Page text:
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Publication numberUS6841910 B2
Publication typeGrant
Application numberUS 10/263,081
Publication dateJan 11, 2005
Filing dateOct 2, 2002
Priority dateOct 2, 2002
Fee statusLapsed
Also published asUS20040066107
Publication number10263081, 263081, US 6841910 B2, US 6841910B2, US-B2-6841910, US6841910 B2, US6841910B2
InventorsJean-Marc Gery
Original AssigneeQuadrant Technology Corp.
Export CitationBiBTeX, EndNote, RefMan
External Links: USPTO, USPTO Assignment, Espacenet
Magnetic coupling using halbach type magnet array
US 6841910 B2
Abstract
A magnetic coupling having two opposed annular arrays of angularly spaced permanent magnets magnetized to create magnetic north poles and magnetic south poles alternately spaced about each array. The north-pole and south-pole magnets of each array are tapered in cross-section from their surfaces at the gap to an annular surface of the array spaced from the gap, and permanent magnet spacer magnets completely fill in the space between the north-pole and south-pole magnets from the annular surface of the array at the gap to the spaced annular surface with the spacer magnets being magnetized generally transversely to the direction of magnetization of the adjacent north-pole, south-pole magnets so that the magnetic field created by the permanent magnets extends across the gap and annularly through each array to cause one of the arrays to rotate in synchronism with the other array.
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Claims(14)
1. A magnetic coupling comprising
a first annular permanent magnet array comprised of a plurality of separately magnetized permanent magnet segments in magnetic flux transmitting contact with each other angularly positioned about the array,
a second annular permanent magnet array comprised of a plurality of separately magnetized permanent magnet segments in magnetic flux transmitting contact with each other angularly positioned about the array, said second array being closely spaced from and positioned relative to the first array so as to form a uniform annular gap therebetween,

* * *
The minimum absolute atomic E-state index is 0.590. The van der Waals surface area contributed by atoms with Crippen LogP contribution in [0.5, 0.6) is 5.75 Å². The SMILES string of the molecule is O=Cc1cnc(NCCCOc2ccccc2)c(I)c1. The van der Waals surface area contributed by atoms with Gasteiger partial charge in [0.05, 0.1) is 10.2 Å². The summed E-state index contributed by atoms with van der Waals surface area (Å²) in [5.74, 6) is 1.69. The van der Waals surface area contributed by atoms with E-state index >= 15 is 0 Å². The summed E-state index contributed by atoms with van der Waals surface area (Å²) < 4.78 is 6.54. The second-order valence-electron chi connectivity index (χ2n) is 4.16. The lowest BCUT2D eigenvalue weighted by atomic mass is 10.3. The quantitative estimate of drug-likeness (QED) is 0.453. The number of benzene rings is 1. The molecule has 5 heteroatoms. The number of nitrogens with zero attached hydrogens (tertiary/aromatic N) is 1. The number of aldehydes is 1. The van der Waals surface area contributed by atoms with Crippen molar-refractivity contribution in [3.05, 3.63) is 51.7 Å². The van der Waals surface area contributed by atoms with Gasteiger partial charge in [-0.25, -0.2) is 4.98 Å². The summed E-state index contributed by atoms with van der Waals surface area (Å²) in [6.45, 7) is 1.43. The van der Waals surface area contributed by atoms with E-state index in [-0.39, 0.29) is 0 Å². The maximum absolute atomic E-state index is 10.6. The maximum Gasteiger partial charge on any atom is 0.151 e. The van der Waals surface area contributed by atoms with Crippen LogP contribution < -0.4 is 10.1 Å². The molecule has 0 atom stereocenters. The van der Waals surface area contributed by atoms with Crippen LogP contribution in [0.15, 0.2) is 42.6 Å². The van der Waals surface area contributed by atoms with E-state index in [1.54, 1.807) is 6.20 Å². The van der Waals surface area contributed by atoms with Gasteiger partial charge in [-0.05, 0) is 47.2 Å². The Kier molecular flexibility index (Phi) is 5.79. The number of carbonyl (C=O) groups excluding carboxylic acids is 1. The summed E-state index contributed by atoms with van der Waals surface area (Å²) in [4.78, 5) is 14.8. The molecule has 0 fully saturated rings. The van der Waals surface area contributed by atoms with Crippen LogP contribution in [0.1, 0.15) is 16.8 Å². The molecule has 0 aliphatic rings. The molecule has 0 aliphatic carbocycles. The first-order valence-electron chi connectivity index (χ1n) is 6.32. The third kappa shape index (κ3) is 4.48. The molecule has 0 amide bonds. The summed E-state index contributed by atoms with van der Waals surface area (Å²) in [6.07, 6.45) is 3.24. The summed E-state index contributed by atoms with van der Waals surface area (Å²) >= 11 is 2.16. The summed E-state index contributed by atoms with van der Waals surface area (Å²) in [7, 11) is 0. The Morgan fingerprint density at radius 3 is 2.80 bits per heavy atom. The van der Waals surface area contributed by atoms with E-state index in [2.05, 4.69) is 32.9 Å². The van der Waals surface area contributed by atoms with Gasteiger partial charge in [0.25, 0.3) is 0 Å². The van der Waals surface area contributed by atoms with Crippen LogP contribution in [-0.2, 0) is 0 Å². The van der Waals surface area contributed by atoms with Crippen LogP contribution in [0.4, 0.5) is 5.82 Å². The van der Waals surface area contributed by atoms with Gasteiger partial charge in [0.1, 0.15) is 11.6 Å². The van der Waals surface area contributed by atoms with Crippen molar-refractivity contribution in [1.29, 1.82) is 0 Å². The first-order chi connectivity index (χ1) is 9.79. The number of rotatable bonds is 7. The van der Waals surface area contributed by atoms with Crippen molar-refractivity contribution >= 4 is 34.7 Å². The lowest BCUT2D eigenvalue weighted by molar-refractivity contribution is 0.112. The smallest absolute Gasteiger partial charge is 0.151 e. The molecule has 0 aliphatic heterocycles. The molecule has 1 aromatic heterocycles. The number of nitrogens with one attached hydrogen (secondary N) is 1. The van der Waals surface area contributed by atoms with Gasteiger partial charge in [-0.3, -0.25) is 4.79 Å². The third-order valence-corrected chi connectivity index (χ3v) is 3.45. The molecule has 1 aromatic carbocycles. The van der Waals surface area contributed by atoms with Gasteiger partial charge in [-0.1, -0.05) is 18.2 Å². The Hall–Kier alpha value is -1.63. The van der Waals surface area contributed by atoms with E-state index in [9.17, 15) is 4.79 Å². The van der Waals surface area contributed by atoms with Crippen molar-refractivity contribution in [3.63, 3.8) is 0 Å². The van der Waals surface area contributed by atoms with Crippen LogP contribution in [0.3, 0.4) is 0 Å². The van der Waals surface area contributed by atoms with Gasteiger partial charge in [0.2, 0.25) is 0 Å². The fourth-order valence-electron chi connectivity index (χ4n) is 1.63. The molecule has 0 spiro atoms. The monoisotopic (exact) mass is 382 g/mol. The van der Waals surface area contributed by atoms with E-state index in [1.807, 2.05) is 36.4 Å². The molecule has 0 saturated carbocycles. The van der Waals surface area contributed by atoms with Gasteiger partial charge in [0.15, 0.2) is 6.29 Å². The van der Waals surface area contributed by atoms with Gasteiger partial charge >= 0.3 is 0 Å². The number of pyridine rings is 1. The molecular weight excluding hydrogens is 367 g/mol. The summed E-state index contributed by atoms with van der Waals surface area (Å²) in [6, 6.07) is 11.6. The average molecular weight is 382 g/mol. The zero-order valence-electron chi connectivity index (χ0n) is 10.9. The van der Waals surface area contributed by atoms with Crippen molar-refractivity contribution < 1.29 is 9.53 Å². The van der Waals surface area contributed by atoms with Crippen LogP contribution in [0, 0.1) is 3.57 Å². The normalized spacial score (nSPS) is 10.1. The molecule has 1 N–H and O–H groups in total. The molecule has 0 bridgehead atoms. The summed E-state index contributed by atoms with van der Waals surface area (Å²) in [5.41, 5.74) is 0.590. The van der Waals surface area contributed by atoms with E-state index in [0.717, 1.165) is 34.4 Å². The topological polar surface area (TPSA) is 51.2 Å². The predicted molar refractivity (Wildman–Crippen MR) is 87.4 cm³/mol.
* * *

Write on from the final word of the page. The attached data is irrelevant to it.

said permanent magnet segments of each array including at least one south-pole segment magnetized in a direction extending transversely of said gap so as to create a magnetic south pole at a face of the south-pole segment at the gap and including at least one north-pole segment magnetized in a direction extending transversely of said gap so as to create a magnetic north pole at a face of the north-pole segment at the gap, said south-pole and north-pole segments being alternately positioned about each array in angularly spaced positions,
said permanent magnet segments of each array further including separately magnetized permanent magnet spacer segments magnetized so as to transmit magnetic flux between the angularly spaced south-pole and north-pole segments of each array, said spacer segments filling the annular space between said north-pole and south-pole segments in each of the arrays,
means for mounting for rotation one of said first and second arrays so that when said one of said arrays is rotated the other array is caused to rotate in synchronism therewith due to the magnetic flux coupling between each pair of generally opposed north-pole and south-pole segments across the gap,
and with each permanent magnet array having an inner annular surface at the gap and an outer annular surface spaced from the gap with the inner annular surface including the north-pole and south-pole faces, each north-pole and south-pole segment being tapered toward said outer annular surface of its array so as to have a relatively large surface area at the gap and a relatively small surface area at the outer annular surface of its array.
2. A magnetic coupling as set forth in claim 1 wherein said outer annular surface of each north-pole and south-pole segment is in the form of a knife-edge.
3. A magnetic coupling as set forth in claim 1 wherein said permanent magnet spacer segments of each array are uniform in shape with a single spacer segment being positioned between each adjacent pair of north-pole and south-pole segments, each of said spacer segments being magnetized in a direction transversely of the directions of magnification of the adjacent north-pole and south-pole segments.